Dear Kevin, I very much enjoyed your article with respect to Chuck Liddell and Rich Franklin. I have long been a fan of MMA and of Liddell and Franklin. It was greatly appreciated that you wrote the article in regard to Chuck on a "high note" and kept it in a positive light stating, that it was time for Chuck to retire and that he had a storied career instead of saying he is a washed-up bum who should have hung it up long ago. It always brings a smile to my face whenever a journalist writes about combat sports with knowledge and speaks of them in a good way. I thank you as a fighter and a fan.
Willow Grove, Pa.
Thanks, Michael. Chuck comported himself with class throughout his career and earned everything he got.
I believe it's unfair to say that Liddell got old and his chin betrayed him. He didn't lose because of a lack of conditioning or strength. He made a mistake and age has nothing to do with it. I'm sure Randy Couture would agree.
Chuck is old in a fighting sense, though Couture is a rare exception. But Chuck has had multiple concussions. NFL Hall of Fame quarterbacks Troy Aikman and Steve Young had to retire early because of multiple concussions. Getting knocked out gives one a concussion and once you begin to accumulate concussions, you become much more vulnerable. I know this can't be proven, but it's my belief that, although the knockout punch was hard and was right on the button, the Liddell of four or five years ago would have taken it and kept fighting. At this stage, he's getting knocked out by those blows.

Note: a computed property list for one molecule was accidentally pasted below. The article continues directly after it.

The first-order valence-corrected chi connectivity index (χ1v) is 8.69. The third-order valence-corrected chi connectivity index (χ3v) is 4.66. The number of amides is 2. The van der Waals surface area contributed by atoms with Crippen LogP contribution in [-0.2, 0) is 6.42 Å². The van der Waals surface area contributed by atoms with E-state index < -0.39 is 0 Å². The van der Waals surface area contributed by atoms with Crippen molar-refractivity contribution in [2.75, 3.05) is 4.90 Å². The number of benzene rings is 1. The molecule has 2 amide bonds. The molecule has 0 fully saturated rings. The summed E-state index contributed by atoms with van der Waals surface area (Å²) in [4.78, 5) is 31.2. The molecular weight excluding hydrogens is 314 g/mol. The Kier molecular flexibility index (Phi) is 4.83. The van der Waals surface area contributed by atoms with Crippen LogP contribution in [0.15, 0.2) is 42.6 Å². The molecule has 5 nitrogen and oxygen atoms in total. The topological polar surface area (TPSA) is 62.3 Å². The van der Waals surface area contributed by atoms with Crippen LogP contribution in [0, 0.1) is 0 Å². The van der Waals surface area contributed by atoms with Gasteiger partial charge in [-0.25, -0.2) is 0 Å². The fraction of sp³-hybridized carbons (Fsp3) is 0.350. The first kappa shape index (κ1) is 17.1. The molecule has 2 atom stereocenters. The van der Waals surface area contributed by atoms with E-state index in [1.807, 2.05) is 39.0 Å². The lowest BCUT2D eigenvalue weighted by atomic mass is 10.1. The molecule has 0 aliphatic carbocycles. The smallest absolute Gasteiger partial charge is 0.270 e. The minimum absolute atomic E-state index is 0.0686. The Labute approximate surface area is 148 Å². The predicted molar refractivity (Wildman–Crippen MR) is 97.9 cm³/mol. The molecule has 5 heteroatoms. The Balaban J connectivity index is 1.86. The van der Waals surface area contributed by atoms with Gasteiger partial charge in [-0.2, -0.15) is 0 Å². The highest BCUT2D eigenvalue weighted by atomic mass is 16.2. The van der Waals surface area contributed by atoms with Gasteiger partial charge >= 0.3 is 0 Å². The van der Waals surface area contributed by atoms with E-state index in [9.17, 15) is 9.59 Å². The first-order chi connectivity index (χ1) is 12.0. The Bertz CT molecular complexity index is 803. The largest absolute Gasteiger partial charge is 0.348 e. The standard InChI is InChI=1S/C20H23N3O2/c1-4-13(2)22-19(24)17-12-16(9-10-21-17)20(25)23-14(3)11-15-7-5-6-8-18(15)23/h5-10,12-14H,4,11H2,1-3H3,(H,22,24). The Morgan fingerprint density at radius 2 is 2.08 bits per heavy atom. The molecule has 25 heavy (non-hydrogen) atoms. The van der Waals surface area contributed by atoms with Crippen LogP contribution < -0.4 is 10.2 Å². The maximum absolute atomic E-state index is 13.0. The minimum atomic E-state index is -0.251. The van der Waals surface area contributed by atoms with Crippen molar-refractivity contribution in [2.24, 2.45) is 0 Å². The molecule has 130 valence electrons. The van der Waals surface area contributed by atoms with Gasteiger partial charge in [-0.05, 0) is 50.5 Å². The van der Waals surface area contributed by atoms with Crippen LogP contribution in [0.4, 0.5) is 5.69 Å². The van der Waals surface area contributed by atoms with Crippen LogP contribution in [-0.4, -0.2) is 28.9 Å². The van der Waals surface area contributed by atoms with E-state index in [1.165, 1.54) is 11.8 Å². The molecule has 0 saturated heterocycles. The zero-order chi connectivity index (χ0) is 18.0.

I'm a huge Mirko "Cro Cop" Filipovic fan, but I was a little unhappy with his being awarded the Submission of the Night bonus after campaigning for it in the Octagon after his fight. I didn't get to see the entire card, so I missed some of the early submissions, but I did see Mike Pyle's triangle on Jesse Lennox, which I thought was clearly more deserving. Cro Cop fought a great fight, but slapping a rear naked choke on a punch-drunk opponent who was barely defending himself while on his knees against the cage is about the most mundane submission finish imaginable, whereas Pyle pulled out a lightning-fast and technically strong submission in the waning seconds of a fight he might otherwise have lost. I don't know how bonus decisions get made or whether Cro Cop's campaigning had any effect on them, but with his contract up and the UFC looking to re-sign him following his win, I wonder whether someone didn't decide to throw him a bone to grease the wheels on his contract negotiations. If so, it seems especially unfair since $85,000 means a heck of a lot more to an undercard fighter than to someone like Mirko. If I were Mike Pyle, I'd be a little unhappy right now.